Courtesy of Lift Magazine
The Manitoba government is introducing new legislation today that will set out where and how legal cannabis may be sold, and will prohibit the personal home production of cannabis. The legal age of possession will be 19.
“Manitoba continues to put responsible measures in place to respond to cannabis legalization, which includes ensuring the appropriate safeguards are there for legal retail sales,” said Justice Minister Heather Stefanson in a press release. “This new legislation sets out the regulatory framework, enforcement structures and compliance provisions that will help keep cannabis out of the hands of our youth and away from the black market.”
The Safe and Responsible Retailing of Cannabis Act would amend The Liquor and Gaming Control Act and The Manitoba Liquor and Lotteries Control Act to authorize and regulate the retail sale of cannabis in Manitoba as soon as it is permitted under federal law.
Once in place, all businesses selling cannabis in storefronts or online must be provincially licensed. Once retail cannabis sales are legal, individuals must be aged 19 or older to buy, possess and use it. This is similar to the provisions already in place for liquor sales—it would be illegal for retailers to sell cannabis to a person who is intoxicated.
Manitoba Liquor and Lotteries (MBLL) will be responsible for acquiring all cannabis for retail sale, and only cannabis sourced through them may be sold. MBLL would be authorized to enter into agreements with licensed cannabis distributors, regulated by the federal government. The Liquor and Gaming Authority would be renamed the Liquor, Gaming and Cannabis Authority. It would be responsible for licensing cannabis stores and distributors, and its inspectors would be responsible for compliance enforcement.
“By setting the legal minimum for purchase and recreational use of cannabis at 19 years of age, the Manitoba government has demonstrated its commitment to safe and healthy school communities where students can continue to grow and learn through to graduation,” said Ken Cameron, president, Manitoba School Boards Association. “Along with the power to consider the location of schools, parks and playgrounds as part of the process to approve cannabis retailers, government can ensure that all children are not unduly exposed to the potential harms of cannabis.”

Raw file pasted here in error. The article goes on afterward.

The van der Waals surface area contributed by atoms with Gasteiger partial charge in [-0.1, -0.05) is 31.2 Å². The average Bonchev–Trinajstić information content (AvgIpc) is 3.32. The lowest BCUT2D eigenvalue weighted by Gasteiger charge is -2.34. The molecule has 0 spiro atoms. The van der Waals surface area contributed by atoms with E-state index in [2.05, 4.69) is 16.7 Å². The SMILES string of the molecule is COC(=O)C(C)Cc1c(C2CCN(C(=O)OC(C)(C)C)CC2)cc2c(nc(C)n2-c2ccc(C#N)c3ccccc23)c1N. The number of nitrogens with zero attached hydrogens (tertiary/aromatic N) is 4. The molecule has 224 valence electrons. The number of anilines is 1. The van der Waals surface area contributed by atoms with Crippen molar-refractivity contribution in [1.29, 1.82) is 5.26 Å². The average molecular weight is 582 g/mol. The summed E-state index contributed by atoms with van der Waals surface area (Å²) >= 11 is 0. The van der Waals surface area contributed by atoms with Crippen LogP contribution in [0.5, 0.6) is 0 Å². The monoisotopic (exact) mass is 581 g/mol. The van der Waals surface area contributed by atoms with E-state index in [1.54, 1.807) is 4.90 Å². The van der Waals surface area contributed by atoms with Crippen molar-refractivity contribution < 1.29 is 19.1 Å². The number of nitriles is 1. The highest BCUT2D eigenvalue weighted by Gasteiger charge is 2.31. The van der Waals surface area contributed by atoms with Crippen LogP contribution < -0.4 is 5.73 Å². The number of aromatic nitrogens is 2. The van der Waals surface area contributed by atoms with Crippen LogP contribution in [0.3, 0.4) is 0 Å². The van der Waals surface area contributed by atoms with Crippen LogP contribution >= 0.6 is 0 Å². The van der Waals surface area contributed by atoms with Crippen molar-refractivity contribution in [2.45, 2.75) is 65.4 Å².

The new legislation would also include provisions that would:
establish the ability of municipal governments to prohibit retail cannabis sales within their boundaries by holding a plebiscite, ensure only cannabis grown by federally authorized producers is sold at retail locations, confirm all cannabis products sold in Manitoba are packaged and labelled according to federal requirements, and increase penalties for offences under The Liquor and Gaming Control Act, now proposed to be renamed the Liquor, Gaming and Cannabis Control Act, to a maximum fine of $100,000 or one-year imprisonment or both for individuals and a maximum fine of $500,000 for corporations for offences such as selling product from an unlicensed producer or selling as an unlicensed retailer.
A request for proposals from the private sector to operate one or more retail cannabis stores remains open